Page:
Punt, Ross drop out of consideration for Shuster's seat

January 16, 2001

Punt, Ross drop out of consideration for Shuster's seat

By STACEY DANZUSO / Staff Writer, Chambersburg

CHAMBERSBURG, Pa. - Two potential nominees to replace retiring U.S. Rep. Bud Shuster said this week they will not run for the 9th Congressional District seat, shrinking Franklin County's pool of candidates.

State Sen. Terry Punt, R-Waynesboro, and L. Michael Ross, president of Franklin County Area Development Corp., both said Monday they will not seek the seat Shuster will vacate at the end of the month.

Punt was mentioned early on as a contender for the seat when Shuster announced his retirement Jan. 4, after 14 terms. Ross emerged as a candidate late last week.

Punt cited poor timing as the reason for his decision.

"Had this happened 10 or 15 years ago, the decision would have been simple. I would have begun campaigning nine days ago," he said. "It is something I have wanted to do for the past 25 years. However, the circumstances are very different today and this required very serious consideration and deliberation."


Punt said he worried about the impact a congressional run and victory would have on his two teenage children. They would have to relocate to Washington or rarely see their father.

"Either alternative is not acceptable. Being a father and spending the little time we have left together as a family is by far, far more important than being a congressman," he said.

Punt expressed his contentment with serving as a state senator.

"I have been able to accomplish many things for my district and have brought home over $200 million during the last four years in highway projects, economic development initiatives and grants to municipalities and organizations," he said.

Punt said it did not make sense for the district for him to lose 22 years of seniority to start over as a freshman congressman. He did not rule out a run for another office in the future.

"Having secured the funding and approval for the Route 30, Route 15, Interstate 81 and Route 16 projects, I feel I have an obligation to see them completed before I consider some other office," he said. All of the projects should be completed within the next two years.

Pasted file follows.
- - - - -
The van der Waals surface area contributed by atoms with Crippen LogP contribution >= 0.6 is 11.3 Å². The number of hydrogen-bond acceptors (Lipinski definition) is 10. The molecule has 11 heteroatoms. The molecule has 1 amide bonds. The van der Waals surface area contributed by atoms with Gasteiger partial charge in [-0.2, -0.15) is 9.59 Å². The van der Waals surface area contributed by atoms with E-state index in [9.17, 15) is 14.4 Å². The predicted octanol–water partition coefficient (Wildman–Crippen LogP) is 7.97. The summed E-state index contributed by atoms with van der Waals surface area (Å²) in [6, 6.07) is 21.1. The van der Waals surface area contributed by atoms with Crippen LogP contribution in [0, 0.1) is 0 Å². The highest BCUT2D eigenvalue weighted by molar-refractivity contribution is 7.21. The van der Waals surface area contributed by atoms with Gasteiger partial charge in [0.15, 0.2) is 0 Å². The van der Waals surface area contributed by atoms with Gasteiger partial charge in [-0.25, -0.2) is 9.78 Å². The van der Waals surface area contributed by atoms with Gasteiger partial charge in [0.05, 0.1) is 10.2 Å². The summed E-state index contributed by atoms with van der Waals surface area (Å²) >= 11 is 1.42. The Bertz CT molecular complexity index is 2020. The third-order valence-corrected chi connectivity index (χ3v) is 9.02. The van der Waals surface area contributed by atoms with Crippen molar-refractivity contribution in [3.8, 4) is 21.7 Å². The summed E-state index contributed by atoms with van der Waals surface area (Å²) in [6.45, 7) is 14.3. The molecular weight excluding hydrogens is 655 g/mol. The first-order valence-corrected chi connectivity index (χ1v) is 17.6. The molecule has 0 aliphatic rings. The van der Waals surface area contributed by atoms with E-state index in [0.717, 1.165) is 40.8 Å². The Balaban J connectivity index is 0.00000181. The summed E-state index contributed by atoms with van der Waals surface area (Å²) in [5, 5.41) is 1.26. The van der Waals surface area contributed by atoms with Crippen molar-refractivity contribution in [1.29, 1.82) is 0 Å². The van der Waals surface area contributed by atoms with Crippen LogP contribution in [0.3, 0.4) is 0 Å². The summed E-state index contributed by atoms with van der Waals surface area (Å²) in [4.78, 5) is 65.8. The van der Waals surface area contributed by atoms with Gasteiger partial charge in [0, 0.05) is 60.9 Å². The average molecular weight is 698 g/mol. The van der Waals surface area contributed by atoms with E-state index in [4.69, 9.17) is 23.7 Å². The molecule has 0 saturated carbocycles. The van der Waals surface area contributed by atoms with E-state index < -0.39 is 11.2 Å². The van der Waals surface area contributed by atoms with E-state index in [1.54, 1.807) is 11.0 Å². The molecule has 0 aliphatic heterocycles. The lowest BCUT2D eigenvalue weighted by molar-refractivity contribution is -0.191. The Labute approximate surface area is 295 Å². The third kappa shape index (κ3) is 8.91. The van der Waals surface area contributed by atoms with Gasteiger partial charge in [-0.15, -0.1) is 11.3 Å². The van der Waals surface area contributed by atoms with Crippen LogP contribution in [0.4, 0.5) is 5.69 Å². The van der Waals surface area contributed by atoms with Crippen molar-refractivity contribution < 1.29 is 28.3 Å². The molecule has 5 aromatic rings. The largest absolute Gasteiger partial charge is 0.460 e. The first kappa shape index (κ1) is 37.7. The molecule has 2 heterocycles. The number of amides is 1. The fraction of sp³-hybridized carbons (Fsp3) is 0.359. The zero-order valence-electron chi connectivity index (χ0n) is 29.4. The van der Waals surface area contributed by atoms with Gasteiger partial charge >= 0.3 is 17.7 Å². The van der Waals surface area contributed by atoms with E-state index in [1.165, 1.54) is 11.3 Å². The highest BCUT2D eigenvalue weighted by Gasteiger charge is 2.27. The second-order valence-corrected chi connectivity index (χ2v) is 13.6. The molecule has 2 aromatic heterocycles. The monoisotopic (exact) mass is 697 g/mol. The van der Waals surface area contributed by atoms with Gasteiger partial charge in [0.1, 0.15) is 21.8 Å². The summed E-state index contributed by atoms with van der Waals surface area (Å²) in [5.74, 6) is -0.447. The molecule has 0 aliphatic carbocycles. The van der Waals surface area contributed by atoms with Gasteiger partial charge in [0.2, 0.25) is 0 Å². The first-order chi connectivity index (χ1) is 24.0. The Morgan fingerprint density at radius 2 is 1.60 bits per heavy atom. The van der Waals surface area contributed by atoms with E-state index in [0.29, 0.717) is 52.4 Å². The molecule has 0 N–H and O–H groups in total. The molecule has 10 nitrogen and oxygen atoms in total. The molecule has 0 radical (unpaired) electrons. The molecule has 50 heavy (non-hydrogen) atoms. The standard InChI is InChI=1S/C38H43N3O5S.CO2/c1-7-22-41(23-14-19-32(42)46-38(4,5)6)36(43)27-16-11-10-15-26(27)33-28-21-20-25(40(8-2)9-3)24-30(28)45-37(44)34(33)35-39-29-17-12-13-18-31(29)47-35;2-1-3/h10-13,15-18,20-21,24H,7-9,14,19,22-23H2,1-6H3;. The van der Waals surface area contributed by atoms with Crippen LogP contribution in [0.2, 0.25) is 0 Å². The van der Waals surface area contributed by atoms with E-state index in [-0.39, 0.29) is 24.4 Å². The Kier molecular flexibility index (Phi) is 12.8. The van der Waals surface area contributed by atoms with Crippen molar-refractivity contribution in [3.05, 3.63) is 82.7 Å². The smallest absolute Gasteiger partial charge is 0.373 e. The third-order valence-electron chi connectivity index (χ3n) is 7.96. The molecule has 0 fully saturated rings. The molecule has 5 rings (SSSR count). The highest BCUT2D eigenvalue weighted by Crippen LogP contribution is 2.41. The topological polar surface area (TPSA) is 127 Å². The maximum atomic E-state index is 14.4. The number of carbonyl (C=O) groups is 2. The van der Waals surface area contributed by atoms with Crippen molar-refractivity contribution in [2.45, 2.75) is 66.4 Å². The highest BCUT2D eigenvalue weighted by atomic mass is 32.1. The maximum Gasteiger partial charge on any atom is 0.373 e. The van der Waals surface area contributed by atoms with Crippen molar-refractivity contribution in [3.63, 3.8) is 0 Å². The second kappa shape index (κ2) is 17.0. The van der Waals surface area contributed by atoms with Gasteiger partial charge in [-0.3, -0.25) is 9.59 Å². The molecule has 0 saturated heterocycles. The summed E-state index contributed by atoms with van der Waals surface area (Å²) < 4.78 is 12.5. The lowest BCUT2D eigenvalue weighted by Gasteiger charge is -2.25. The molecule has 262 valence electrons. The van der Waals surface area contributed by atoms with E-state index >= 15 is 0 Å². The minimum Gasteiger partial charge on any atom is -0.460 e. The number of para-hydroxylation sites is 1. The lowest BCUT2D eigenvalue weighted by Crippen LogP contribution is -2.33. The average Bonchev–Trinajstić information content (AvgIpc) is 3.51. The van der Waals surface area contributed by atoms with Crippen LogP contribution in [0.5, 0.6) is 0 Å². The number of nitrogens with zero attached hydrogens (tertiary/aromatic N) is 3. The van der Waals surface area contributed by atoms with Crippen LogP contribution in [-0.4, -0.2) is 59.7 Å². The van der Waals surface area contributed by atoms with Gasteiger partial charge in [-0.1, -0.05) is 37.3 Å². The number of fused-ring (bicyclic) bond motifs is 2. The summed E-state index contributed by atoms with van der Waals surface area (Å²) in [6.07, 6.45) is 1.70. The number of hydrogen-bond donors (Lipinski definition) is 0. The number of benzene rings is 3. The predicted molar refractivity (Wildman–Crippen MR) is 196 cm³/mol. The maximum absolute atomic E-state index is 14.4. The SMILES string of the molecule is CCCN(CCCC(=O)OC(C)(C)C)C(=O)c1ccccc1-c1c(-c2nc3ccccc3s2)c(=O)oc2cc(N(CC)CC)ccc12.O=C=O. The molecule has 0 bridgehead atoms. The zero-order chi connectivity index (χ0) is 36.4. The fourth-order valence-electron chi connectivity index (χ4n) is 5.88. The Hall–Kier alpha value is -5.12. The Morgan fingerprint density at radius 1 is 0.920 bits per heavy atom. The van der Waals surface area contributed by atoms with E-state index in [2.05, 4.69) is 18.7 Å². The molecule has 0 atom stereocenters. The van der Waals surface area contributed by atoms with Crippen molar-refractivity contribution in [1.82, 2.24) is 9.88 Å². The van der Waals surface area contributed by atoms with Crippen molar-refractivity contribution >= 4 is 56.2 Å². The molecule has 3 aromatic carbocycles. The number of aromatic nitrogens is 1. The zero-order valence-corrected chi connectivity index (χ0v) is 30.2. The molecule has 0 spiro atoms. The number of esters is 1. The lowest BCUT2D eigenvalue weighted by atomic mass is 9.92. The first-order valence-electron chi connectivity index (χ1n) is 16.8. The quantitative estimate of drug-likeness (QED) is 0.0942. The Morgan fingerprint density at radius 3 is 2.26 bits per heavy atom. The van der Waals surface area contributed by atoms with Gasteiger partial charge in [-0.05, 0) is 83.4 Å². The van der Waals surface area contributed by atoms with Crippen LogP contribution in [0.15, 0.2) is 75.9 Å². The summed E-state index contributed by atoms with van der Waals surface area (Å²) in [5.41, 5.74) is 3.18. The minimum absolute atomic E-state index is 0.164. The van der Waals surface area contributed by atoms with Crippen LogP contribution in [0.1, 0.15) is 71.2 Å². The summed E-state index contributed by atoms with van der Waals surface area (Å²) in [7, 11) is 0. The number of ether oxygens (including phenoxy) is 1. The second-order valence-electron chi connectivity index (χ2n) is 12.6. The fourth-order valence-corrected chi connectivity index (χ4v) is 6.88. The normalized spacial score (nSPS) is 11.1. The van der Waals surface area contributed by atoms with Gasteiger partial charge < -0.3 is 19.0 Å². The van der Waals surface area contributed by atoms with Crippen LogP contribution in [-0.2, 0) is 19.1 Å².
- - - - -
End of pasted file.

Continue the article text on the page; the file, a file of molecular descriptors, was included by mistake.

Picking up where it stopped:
Ross said his reasons were two-fold.

He expressed concerns about how redistricting of the congressional districts in Pennsylvania due to reapportionment this year would affect Franklin County.

Also, he said he is satisfied with his current role in the county.

"I have had the privilege to be the president of the FCADC for the last 15 years and it's a position that I truly enjoy. Franklin County is at a unique position in its economic growth and I look forward to addressing the challenges and opportunities," he said in a statement.

The field of candidates for the seat still includes about a dozen names from the 11-county area in the 9th District.

"This definitely leaves Rep. Patrick Fleagle as the front-runner" from Franklin County, said Allen Twigg, chairman of the Franklin County Republican Party.

Fleagle, R-Waynesboro, ran unopposed in November to secure his seventh term as the state representative for southern Franklin County. He has said he would like to be considered for the job.

Twigg said he was hopeful Fleagle could draw support similar to that Punt would have received.

"I would be very comfortable with Pat Fleagle. He has friends in the House in these different counties and should be able to give him support in some of the other counties," he said.

Twigg said he expected that a candidate from Franklin County could stand the best chance of becoming the Republican nominee.

The Republican parties in the 11 counties will send delegates determined by the number of residents who voted for President-elect George W. Bush in November to a convention, at a still to be determined date.

Franklin County had the largest number of votes for Bush and will get 33 of about 130 delegates, Twigg said.

He was awaiting word from the Pennsylvania Republican Party about when the convention will be and how delegates will be selected.

He said he would like to see all of Franklin County's delegates vote as a block for a local candidate.

"I'm hoping to go in as a unified vote," Twigg said.

The Republican nominee will face off against the Democratic candidate in a special election.

Gov. Tom Ridge has 10 days after Shuster retires to call a special election. He might postpone the election until the May 15 statewide primary election.

The Herald-Mail Articles